Jarret, R. B., Minhajuddin, A., Gershenfeld, H., Friedman, E. S., & Thase, M. E. (2013). Preventing depressive relapse and recurrence in higher-risk cognitive therapy responders: A randomized trial of continuation phase cognitive therapy, fluoxetine, or matched pill placebo. JAMA Psychiatry, 70(11), 1152-1160. doi:10.1001/jamapsychiatry.2013.1969

Share
Posted in BI Blog Info | Tagged , , , , , , , , | Leave a comment

The Future of Psychotherapy

At a recent Beck Institute Workshop, Dr. Aaron Beck describes the evolution of CBT and its projected trajectory. He proposes that there will be one psychotherapy based on a basic validated theory, with specific formulations and techniques for each disorder. Dr. Beck also discusses a triage system in which specialists would be assigned to clients based on the severity of their symptoms and disorder(s).

For CBT resources, visit our website.

Share
Posted in BI Blog Info | Tagged , , , , , , , | Leave a comment

The Relationship Between CBT and Neuroscience

In this video from a recent Beck Institute Workshop, Dr. Aaron Beck discusses the relationship between CBT and neuroscience. Dr. Beck explains that various biological findings have been associated with successful CBT treatment and that preliminary and future research will seek to determine whether certain genomes respond better to different CBT techniques.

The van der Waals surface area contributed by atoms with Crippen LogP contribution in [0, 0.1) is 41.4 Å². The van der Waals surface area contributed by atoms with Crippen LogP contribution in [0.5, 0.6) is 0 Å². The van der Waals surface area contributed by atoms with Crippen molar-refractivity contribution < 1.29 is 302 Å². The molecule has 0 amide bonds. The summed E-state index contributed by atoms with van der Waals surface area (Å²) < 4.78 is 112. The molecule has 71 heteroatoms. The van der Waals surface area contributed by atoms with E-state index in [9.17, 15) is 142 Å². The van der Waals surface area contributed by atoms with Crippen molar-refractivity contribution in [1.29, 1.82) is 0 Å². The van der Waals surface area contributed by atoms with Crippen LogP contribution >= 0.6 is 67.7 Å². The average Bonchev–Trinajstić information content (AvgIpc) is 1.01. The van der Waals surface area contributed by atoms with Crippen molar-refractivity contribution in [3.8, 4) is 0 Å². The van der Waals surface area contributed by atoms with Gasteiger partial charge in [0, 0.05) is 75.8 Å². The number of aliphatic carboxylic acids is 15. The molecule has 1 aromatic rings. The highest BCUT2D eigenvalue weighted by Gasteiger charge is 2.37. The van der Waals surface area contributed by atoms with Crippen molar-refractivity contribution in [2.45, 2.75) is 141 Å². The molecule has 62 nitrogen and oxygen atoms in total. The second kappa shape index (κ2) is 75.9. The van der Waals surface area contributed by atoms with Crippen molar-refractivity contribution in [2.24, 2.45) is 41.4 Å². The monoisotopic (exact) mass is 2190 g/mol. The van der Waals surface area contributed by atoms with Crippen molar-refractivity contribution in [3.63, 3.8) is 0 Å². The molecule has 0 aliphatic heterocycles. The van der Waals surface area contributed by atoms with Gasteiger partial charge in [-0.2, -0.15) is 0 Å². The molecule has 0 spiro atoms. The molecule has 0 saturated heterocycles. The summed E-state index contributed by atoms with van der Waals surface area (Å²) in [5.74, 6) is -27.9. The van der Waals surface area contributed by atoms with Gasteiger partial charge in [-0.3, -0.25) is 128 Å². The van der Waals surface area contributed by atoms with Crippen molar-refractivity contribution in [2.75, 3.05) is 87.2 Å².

For CBT resources, visit www.beckinstitute.org.

Share
Posted in BI Blog Info | Tagged , , , , , , | Leave a comment

Emotional Management Training CBT in Social Settings May Reduce Children’s Anxiety

A recent study published in the Journal of Research in Childhood Education, investigated the effect of using Cognitive Behavior Therapy (CBT) in a social setting on children’s anxiety levels. Typically, children with anxiety have the most difficulty with evaluating and managing emotions, which may lead to poor peer relationships and maladaptive coping strategies. Because anxiety disorders are the most common mental health conditions in children, research on early intervention is warranted. Emotional Management Training (EMT) is a form of CBT that helps children learn to regulate anxious emotions. Participants in the current study were primarily recruited from a New York City mental health clinic and included 58 children, ages 5-14, diagnosed with anxiety disorders. The program included social and therapeutic group activities, as well as CBT skills to help children manage anxious emotions. Specifically, the EMT CBT intervention consisted of psychoeducation about emotional and physical anxiety symptoms, relaxation and meditation therapy, cognitive restructuring, and exposure activities. Results demonstrated overall improvement in anxiety symptoms measured by the Multidimensional Anxiety Scale for Children, program satisfaction surveys, self-reports, and therapist and parent reports. These findings suggest that EMT may be a helpful alternative for anxious children in social settings.

Kearny, R., Pawlukewicz, J., & Guardino, M. (2014). Children with anxiety disorders: Use of a cognitive behavioral therapy model within a social milieu. Journal of Research in Childhood Education, 28, 59-68. doi: 10.1080/02568543.2013.850130

Share
Posted in BI Blog Info | Tagged , , , , , , | Leave a comment

Assessing Therapist Competence in CBT